BATH TOWNSHIP – With spring quickly approaching, Bath Township officials have finalized a master plan for a 2018 road construction season, thanks in part to a 2.2-mill additional tax levy voters approved in November 2016.
Township Trustee Steve Ross reviewed the long list of proposed road projects township officials recently compiled for the construction season during the Feb. 21 township meeting. Township trustees have budgeted at least $323,200 for the road construction work, which includes $200,000 in annual property tax revenue generated from the 5-year road levy.
According to Ross, township officials surveyed miles and miles of township roads in an effort to prioritize the road projects and determine where the township would spend the road construction budget this year.
“There are six different things we need to do to our township roads; and thankfully, we have a road levy that allows us to do a lot of work this summer,” Ross said. “We are spending in excess of our road levy monies, but we have to.”
Road construction will soon get underway on Bath Road, which was recently added to the road project list. The project will include the 2-inch milling and 2-inch overlay of a portion of the road from Ohio State Route 4 to Kitridge Road.
“The road is full of layers that are literally coming apart. We have to get rid of all those layers and start with a fresh road,” said Michael Rhoades, a township road department employee. “It is a very heavily traveled road, and it is killing us right now trying to repair it with cold patch and skin patching.”
Township officials will coordinate the Bath Road project with the Ohio Department of Transportation (ODOT) State Route 4 and Bath Road intersection project scheduled for early spring, which will require the temporary closing of Bath Road.
The township will apply a crack seal application to Adams, Baker, Haddix, and Linebaugh Roads and Black Lane, which will come with a price tag of $7,700. According to Bath Township Road Supervisor Vern Heizer, the crack seal application will repair cracks in the road surfaces and extend the pavement life of the roads by three to five years.
Ross also voiced his concerns about the current condition of Byron Road, which he described as “a mess,” and noted that township officials would take a cost-effective approach to repair the road temporarily.
“What we need to do is start over on Byron Road, but we do not have enough money to do so. What we can do is skin patch it,” said Ross. “Skin patching seems to be the best band aid we have, and we need to do something this year.”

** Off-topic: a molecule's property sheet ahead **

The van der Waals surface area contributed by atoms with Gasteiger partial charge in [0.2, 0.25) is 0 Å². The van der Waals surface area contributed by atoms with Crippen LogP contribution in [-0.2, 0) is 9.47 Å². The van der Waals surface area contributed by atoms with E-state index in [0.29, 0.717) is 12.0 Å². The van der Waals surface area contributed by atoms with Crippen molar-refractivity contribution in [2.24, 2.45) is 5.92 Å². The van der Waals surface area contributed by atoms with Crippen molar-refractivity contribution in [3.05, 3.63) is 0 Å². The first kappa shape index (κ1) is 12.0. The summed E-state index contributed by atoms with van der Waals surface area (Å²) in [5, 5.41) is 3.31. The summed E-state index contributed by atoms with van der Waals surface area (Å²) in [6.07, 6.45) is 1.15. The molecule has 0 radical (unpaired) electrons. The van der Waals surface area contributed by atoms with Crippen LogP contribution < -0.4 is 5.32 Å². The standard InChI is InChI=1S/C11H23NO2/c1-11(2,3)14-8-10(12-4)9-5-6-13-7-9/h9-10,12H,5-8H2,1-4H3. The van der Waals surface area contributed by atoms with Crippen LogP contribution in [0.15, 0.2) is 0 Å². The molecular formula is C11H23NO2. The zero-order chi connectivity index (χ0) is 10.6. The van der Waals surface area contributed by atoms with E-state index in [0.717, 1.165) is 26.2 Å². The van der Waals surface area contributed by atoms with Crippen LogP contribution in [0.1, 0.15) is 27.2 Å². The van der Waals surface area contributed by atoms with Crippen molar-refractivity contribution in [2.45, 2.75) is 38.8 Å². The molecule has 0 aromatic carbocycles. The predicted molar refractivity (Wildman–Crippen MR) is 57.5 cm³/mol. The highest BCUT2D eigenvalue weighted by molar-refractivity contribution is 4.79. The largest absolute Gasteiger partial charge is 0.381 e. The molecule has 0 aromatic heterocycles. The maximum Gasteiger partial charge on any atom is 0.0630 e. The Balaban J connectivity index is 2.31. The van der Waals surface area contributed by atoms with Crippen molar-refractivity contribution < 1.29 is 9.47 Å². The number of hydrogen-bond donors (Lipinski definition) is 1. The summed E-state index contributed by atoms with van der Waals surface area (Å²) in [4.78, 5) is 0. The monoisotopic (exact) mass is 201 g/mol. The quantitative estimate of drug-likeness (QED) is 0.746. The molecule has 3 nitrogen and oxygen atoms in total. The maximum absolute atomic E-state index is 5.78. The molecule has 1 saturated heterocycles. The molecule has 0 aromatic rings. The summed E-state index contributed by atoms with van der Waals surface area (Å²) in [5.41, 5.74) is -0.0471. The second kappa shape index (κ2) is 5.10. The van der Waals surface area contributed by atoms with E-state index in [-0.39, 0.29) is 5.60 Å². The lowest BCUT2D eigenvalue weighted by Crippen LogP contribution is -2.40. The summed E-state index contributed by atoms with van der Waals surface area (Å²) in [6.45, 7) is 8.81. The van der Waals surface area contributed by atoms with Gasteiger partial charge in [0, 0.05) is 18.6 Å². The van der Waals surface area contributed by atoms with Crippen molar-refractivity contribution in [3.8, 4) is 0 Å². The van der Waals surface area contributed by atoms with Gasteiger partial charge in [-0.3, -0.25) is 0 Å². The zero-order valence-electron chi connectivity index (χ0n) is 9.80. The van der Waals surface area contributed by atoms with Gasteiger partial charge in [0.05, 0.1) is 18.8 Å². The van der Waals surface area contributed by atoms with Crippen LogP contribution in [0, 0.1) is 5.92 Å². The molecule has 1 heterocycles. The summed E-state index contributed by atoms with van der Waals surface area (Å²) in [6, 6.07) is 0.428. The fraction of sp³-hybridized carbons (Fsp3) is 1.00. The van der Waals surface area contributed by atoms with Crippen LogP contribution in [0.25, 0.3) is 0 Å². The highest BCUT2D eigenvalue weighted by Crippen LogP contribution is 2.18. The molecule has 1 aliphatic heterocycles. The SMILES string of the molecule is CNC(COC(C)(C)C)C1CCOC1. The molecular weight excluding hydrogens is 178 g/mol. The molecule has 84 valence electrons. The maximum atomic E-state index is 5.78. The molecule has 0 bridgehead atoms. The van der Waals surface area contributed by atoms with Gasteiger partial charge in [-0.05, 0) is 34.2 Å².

The township will also apply a skin patching treatment to Armstrong, Union, and Mud Run Roads as well as Lower Valley Pike. Ross explained that the skin-patching treatment would seal the existing surface of the roads and reduce water penetration into the asphalt.
“We purposely put the annual cost of skin patching at $20,000, which is high, so we could easily add Mud Run Road and Lower Valley Pike to the list,” Ross added.
The township will spend $12,000 for a chipseal surface treatment to Arabian Drive in the Twin Towers Subdivision, which Ross noted is the only road in the subdivision that the township did not treat with a chipseal surface treatment in 2017.
According to Ross, the largest outlay of money for the 2018 road construction season will be $231,500 for the 2-inch milling and 2-inch asphalt overlay on Bath Road and Ravenwood Drive, as well as the half-inch milling, chipseal surface treatment, and microsurfacing on Clearcreek Trail in the Fairfield II Subdivision.
“We need a fix that will last a while, and we got the money to do it now,” said Ross.
Other road projects planned for the 2018 road construction season include the microsurfacing of Appaloosa Trail and Wilkerson Road, which the township applied a chipseal surface treatment to last year. The estimated cost of the two projects will total $50,000.
A total of $2,000 will be used for several road surface markings projects. The township will be changing the centerline on Adams Road to a double yellow line, which will delineate a no-passing zone the full length of the road. Both the center and edge lines on Old Yellow Springs Road will also receive a new coat of paint. Once the road construction projects are completed on Ravenwood Drive and Wilkerson Road, both center and edge lines will be painted on the new road surfaces.
“We should complete some really good work in 2018. We will be fixing a lot of stuff that we have been trying to fix for a few years with more permanent solutions that will last for five-to-10 years,” Ross said. “The weather has contributed to many of our problems this year, and we need to address them.”
Linda Collins is a freelance reporter for Greene County News.
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